Marinated Butterflied Leg of Lamb
6 pounds leg of lamb, boned and butterflied -- (6 to 7)
1/4 cup corn oil
1/4 teaspoon soy sauce
2 teaspoons grated lemon rind
1/2 cup fresh lemon juice
3 cloves garlic, crushed
1/4 cup minced fresh parsley
2 tablespoons fresh rosemary (1 tsp. dried)
Arrange the meat so it lies before you like a messy open book made
out of meat. Score the larger slabs 1/2" deep with a sharp knife so
they'll cook at the same rate as the thinner parts. Lay the lamb
flat in a large nonreactive dish. In a small owl, whisk together the
oil, soy sauce, lemon rind, lemon juice, garlic, parsley and
rosemary; pour them over the meat. Turn the lamb over a couple of
times to coat it with the marinade. Cover the dish with plastic wrap
and chill it for 24-48 hours, turning the lamb several times; this
gives the marinade time to penetrate the meat.
Bring the lamb to room temperature before cooking. (Except in the
dead of summer, this will take at least 2 hours.) It is helpful at
this point, though not essential, to skewer the meat from left to
right. One skewer should go through the top third and one through
the bottom third. This will keep the meat more tidy and compact.
Indoor Cooking: Preheat the oven to 375° F, with a rack in
the upper third. Transfer the meat, boned side up, to a large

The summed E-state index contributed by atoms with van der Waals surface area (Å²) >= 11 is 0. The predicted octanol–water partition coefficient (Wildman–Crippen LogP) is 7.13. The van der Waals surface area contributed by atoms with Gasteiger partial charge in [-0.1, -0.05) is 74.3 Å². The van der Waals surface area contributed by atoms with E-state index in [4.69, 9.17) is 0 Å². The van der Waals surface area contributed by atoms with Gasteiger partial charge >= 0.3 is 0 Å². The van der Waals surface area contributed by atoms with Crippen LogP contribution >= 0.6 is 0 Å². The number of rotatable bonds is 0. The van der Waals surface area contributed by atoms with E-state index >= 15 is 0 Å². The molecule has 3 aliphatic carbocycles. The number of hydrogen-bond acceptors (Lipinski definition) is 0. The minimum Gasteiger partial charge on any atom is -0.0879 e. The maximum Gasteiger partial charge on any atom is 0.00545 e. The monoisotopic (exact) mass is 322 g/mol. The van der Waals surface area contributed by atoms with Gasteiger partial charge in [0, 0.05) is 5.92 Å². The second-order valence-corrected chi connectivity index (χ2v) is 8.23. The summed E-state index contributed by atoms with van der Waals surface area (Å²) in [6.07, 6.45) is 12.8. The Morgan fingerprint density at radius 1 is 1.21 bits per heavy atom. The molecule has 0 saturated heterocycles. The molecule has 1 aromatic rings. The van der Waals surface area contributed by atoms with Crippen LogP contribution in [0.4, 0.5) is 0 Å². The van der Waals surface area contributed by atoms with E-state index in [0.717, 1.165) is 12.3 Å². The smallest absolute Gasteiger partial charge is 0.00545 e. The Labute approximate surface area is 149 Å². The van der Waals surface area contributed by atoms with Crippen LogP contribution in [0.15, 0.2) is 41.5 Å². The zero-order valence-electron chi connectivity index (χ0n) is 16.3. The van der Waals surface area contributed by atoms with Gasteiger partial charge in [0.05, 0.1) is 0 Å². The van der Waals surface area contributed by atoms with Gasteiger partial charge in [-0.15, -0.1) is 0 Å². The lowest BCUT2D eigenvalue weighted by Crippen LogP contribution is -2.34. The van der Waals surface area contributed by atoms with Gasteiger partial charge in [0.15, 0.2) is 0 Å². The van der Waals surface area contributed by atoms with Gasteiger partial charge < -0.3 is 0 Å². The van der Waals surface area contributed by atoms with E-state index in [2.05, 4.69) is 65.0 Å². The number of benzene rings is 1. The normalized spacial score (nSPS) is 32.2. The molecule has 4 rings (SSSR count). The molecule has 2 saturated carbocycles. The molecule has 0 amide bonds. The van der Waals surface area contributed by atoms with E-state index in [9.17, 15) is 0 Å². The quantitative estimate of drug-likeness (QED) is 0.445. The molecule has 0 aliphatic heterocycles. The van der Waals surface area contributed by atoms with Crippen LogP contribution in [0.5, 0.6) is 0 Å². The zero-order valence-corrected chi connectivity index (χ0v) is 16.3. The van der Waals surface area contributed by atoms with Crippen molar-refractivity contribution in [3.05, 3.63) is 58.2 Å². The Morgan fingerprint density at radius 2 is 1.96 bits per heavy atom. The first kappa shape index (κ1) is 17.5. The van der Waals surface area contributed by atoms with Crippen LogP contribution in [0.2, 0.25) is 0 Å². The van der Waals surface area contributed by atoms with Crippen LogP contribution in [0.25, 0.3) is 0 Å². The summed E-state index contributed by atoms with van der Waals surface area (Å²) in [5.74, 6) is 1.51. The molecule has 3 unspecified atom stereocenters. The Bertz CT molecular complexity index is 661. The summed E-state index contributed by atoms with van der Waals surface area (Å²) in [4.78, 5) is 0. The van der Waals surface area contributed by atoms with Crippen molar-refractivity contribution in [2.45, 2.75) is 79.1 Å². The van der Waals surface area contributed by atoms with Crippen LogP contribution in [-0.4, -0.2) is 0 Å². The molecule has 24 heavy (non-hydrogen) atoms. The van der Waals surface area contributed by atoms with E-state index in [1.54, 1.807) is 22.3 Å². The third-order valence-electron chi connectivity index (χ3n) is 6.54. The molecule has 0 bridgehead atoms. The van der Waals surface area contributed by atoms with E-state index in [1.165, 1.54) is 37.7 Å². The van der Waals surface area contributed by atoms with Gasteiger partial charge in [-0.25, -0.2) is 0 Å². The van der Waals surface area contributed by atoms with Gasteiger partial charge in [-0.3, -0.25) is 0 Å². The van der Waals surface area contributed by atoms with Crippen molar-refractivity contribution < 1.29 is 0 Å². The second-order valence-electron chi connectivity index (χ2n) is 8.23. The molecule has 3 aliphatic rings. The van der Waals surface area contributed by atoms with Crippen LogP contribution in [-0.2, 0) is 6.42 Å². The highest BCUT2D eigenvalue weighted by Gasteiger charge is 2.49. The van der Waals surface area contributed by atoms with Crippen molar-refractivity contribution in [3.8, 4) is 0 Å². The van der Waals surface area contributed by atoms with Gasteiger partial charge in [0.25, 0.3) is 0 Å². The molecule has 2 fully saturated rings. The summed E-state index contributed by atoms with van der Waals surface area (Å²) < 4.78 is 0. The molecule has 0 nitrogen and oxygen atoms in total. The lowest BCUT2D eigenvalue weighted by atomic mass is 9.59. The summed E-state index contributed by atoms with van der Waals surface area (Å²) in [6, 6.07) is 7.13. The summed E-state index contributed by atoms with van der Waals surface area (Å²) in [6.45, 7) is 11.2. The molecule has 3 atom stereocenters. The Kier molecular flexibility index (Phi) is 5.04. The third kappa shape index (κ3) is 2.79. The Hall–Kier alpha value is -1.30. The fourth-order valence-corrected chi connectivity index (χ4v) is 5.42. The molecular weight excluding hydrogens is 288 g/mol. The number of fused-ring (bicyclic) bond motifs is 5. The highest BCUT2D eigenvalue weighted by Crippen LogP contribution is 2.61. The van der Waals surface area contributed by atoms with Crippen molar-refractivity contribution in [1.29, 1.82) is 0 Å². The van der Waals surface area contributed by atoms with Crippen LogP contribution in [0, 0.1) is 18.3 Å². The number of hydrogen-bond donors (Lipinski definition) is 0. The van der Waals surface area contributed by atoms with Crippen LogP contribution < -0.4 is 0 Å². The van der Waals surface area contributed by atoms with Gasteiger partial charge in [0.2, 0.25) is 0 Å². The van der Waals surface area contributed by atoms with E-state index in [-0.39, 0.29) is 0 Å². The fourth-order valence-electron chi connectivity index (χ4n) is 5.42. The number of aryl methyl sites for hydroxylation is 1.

shallow roasting pan. Pour the marinade over it. Bake it for 20-25
minutes, without turning. For rare lamb (the recommended doneness),
a meat thermometer inserted into the thickest lobe will read 120° F.
Remove the lamb from the oven and turn up the heat to broil. To make
it look more "grilled", put the lamb as close as possible to the
broiler element and broil it for 2 minutes, without turning.
Transfer it to a carving board and let it rest, covered with foil,
for 10 minutes before you carve it. Slice the meat against the
Outdoor Cooking: When your coals are at their hottest,
transfer the meat to an oiled, double-sided rack and barbecue it for
45 minutes to 1 hour, turning the rack every 5 minutes and brushing
the meat with the marinade. For rare meat, cook until a meat
thermometer inserted into the thickest lobe registers 120° F. Put
the meat onto a carving board and let it rest, covered with foil,
for 10 minutes before carving against the grain.
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